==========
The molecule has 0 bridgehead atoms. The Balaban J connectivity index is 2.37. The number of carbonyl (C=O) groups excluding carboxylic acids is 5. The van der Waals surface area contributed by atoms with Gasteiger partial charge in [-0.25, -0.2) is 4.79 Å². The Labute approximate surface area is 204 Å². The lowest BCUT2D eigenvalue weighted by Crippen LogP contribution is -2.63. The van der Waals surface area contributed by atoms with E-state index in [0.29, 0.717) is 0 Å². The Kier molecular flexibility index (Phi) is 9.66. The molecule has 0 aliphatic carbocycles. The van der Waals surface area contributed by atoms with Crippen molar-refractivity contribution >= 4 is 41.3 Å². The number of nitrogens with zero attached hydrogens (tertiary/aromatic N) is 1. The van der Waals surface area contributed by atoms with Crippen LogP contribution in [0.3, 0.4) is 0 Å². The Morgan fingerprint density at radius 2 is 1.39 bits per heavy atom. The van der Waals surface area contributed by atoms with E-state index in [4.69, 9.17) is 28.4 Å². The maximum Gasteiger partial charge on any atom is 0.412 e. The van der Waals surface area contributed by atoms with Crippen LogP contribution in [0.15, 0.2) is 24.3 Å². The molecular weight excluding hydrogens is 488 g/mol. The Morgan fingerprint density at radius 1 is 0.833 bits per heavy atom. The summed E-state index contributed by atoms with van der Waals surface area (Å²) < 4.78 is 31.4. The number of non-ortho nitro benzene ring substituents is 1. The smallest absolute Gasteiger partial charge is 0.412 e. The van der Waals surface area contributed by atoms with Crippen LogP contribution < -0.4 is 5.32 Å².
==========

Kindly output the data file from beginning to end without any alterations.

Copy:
The molecule has 0 bridgehead atoms. The Balaban J connectivity index is 2.37. The number of carbonyl (C=O) groups excluding carboxylic acids is 5. The van der Waals surface area contributed by atoms with Gasteiger partial charge in [-0.25, -0.2) is 4.79 Å². The Labute approximate surface area is 204 Å². The lowest BCUT2D eigenvalue weighted by Crippen LogP contribution is -2.63. The van der Waals surface area contributed by atoms with E-state index in [0.29, 0.717) is 0 Å². The Kier molecular flexibility index (Phi) is 9.66. The molecule has 0 aliphatic carbocycles. The van der Waals surface area contributed by atoms with Crippen molar-refractivity contribution >= 4 is 41.3 Å². The number of nitrogens with zero attached hydrogens (tertiary/aromatic N) is 1. The van der Waals surface area contributed by atoms with Crippen LogP contribution in [0.3, 0.4) is 0 Å². The Morgan fingerprint density at radius 2 is 1.39 bits per heavy atom. The van der Waals surface area contributed by atoms with E-state index in [4.69, 9.17) is 28.4 Å². The maximum Gasteiger partial charge on any atom is 0.412 e. The van der Waals surface area contributed by atoms with Crippen LogP contribution in [0.15, 0.2) is 24.3 Å². The molecular weight excluding hydrogens is 488 g/mol. The Morgan fingerprint density at radius 1 is 0.833 bits per heavy atom. The summed E-state index contributed by atoms with van der Waals surface area (Å²) < 4.78 is 31.4. The number of non-ortho nitro benzene ring substituents is 1. The smallest absolute Gasteiger partial charge is 0.412 e. The van der Waals surface area contributed by atoms with Crippen LogP contribution < -0.4 is 5.32 Å².